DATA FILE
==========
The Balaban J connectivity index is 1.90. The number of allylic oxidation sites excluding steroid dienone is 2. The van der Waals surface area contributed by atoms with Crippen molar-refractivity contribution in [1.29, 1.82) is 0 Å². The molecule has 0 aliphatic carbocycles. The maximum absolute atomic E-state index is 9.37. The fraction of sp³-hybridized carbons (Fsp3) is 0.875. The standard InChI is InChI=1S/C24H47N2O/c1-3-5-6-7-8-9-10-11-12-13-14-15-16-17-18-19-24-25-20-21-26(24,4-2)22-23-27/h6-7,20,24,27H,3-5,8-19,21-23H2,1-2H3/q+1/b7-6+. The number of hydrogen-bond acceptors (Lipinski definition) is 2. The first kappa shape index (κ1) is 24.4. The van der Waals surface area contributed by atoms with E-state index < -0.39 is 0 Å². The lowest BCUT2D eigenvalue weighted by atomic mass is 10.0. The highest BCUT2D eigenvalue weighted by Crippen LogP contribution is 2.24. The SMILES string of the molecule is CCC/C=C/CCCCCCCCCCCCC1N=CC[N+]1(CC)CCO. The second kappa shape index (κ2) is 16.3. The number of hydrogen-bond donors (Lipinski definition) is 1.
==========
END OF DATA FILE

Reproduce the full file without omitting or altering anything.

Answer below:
The Balaban J connectivity index is 1.90. The number of allylic oxidation sites excluding steroid dienone is 2. The van der Waals surface area contributed by atoms with Crippen molar-refractivity contribution in [1.29, 1.82) is 0 Å². The molecule has 0 aliphatic carbocycles. The maximum absolute atomic E-state index is 9.37. The fraction of sp³-hybridized carbons (Fsp3) is 0.875. The standard InChI is InChI=1S/C24H47N2O/c1-3-5-6-7-8-9-10-11-12-13-14-15-16-17-18-19-24-25-20-21-26(24,4-2)22-23-27/h6-7,20,24,27H,3-5,8-19,21-23H2,1-2H3/q+1/b7-6+. The number of hydrogen-bond acceptors (Lipinski definition) is 2. The first kappa shape index (κ1) is 24.4. The van der Waals surface area contributed by atoms with E-state index < -0.39 is 0 Å². The lowest BCUT2D eigenvalue weighted by atomic mass is 10.0. The highest BCUT2D eigenvalue weighted by Crippen LogP contribution is 2.24. The SMILES string of the molecule is CCC/C=C/CCCCCCCCCCCCC1N=CC[N+]1(CC)CCO. The second kappa shape index (κ2) is 16.3. The number of hydrogen-bond donors (Lipinski definition) is 1.